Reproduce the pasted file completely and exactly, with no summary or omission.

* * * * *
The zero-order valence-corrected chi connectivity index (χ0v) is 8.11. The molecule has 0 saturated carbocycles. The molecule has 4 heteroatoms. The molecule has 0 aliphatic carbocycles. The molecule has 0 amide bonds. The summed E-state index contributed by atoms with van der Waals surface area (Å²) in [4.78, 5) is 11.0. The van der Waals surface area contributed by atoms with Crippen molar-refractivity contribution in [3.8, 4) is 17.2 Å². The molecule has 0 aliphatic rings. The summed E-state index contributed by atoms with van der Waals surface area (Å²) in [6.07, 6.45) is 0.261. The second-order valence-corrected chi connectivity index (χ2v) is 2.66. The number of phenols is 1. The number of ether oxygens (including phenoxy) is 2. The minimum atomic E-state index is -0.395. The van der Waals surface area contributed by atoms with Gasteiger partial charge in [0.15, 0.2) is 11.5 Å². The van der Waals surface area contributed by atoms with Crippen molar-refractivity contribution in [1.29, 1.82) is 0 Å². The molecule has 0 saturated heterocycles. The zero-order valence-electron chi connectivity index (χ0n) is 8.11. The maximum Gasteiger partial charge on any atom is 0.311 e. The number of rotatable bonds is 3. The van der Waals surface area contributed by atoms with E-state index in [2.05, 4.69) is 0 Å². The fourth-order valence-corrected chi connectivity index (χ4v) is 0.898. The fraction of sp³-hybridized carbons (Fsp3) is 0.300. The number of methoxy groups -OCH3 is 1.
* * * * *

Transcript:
The zero-order valence-corrected chi connectivity index (χ0v) is 8.11. The molecule has 0 saturated carbocycles. The molecule has 4 heteroatoms. The molecule has 0 aliphatic carbocycles. The molecule has 0 amide bonds. The summed E-state index contributed by atoms with van der Waals surface area (Å²) in [4.78, 5) is 11.0. The van der Waals surface area contributed by atoms with Crippen molar-refractivity contribution in [3.8, 4) is 17.2 Å². The molecule has 0 aliphatic rings. The summed E-state index contributed by atoms with van der Waals surface area (Å²) in [6.07, 6.45) is 0.261. The second-order valence-corrected chi connectivity index (χ2v) is 2.66. The number of phenols is 1. The number of ether oxygens (including phenoxy) is 2. The minimum atomic E-state index is -0.395. The van der Waals surface area contributed by atoms with Gasteiger partial charge in [0.15, 0.2) is 11.5 Å². The van der Waals surface area contributed by atoms with Crippen molar-refractivity contribution in [1.29, 1.82) is 0 Å². The molecule has 0 saturated heterocycles. The zero-order valence-electron chi connectivity index (χ0n) is 8.11. The maximum Gasteiger partial charge on any atom is 0.311 e. The number of rotatable bonds is 3. The van der Waals surface area contributed by atoms with E-state index in [2.05, 4.69) is 0 Å². The fourth-order valence-corrected chi connectivity index (χ4v) is 0.898. The fraction of sp³-hybridized carbons (Fsp3) is 0.300. The number of methoxy groups -OCH3 is 1.